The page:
A recent study showed that among older women, exercise levels are a better predictor of longevity than smoking status. This isn’t to say that a daily walk makes smoking cigarettes any safer, of course…
However, this is one case where a good habit can actually help “cancel out” a bad habit. Specifically, by making that one bad habit a little easier to kick.
Physical activity benefits withdrawal
Researchers at St. George’s University of London examined the effects of exercise on nicotine-treated mice, who ran on exercise wheels for anywhere between two to 24 hours per day.
The researchers found that, compared to the mice that were sedentary, even moderate intensity exercise was able to dramatically reduce the severity of nicotine withdrawal symptoms.
They also discovered an increase in the activation of specific nicotine receptors in the brain with exercise. This might help to explain why physical activity was so beneficial against withdrawal symptoms. However, the researchers are not yet certain exactly how this biological mechanism actually works.
Ultimately, the proof is in the pudding. And these results suggest that breaking a sweat could play a key protective role for anyone looking to quit smoking.
Of course, this was an animal study and there’s no way to guarantee that workouts will have the same effect on humans trying to kick their tobacco habit. However, in the case of exercising more and smoking less, I can’t see that any harm will be done in trying.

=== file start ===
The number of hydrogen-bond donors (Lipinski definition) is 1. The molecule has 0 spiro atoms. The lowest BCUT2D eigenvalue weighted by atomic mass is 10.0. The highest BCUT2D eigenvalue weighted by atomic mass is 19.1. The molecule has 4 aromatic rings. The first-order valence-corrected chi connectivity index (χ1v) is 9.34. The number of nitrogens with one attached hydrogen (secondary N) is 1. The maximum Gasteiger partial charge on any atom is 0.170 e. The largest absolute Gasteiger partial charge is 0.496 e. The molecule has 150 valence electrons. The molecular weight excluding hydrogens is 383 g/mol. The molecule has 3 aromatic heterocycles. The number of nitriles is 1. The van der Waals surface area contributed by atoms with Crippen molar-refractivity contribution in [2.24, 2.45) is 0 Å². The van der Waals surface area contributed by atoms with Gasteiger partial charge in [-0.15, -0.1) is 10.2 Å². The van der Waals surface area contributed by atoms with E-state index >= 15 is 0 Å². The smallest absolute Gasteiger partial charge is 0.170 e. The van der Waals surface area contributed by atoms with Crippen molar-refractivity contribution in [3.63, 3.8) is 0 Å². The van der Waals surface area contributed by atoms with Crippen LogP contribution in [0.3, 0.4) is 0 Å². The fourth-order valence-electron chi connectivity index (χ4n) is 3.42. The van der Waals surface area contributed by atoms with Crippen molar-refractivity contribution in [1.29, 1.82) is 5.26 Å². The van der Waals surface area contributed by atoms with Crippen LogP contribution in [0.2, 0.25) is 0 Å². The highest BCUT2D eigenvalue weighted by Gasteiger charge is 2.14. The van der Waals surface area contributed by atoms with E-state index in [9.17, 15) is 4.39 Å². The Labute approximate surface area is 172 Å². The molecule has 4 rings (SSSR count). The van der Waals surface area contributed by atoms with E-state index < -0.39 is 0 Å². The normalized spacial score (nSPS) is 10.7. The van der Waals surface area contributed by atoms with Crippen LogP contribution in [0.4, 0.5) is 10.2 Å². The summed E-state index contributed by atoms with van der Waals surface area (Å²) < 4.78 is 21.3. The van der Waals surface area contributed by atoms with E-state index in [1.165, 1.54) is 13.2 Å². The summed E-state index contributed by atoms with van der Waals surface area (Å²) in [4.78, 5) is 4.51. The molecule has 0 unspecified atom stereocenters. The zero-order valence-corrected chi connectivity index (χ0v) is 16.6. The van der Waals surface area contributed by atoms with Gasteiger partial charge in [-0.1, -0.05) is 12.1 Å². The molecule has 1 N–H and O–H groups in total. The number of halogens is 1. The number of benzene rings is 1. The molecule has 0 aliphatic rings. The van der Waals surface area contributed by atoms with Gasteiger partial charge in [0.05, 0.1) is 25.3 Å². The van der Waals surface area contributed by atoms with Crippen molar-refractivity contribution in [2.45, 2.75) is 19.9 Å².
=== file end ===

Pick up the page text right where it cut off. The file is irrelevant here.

Replacing a cigarette break with a brisk walk around the block certainly isn’t going to hurt anybody’s efforts to get healthier. Exercise should take priority for anyone who want to live a longer life, regardless of their smoking status. Whether it takes the edge off of nicotine withdrawal or not, you’re still reducing your risk of cancer, heart disease, diabetes… not to mention a long list of other deadly diseases.
And if there’s even a chance it could help you or someone you love to quit smoking for good, those could wind up being the most important 20 minutes of the day.
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Exercise Away the Urge to Smoke, published online, everydayhealth.com/smoking-cessation/living/exercise-can-help-you-quit-smoking.aspx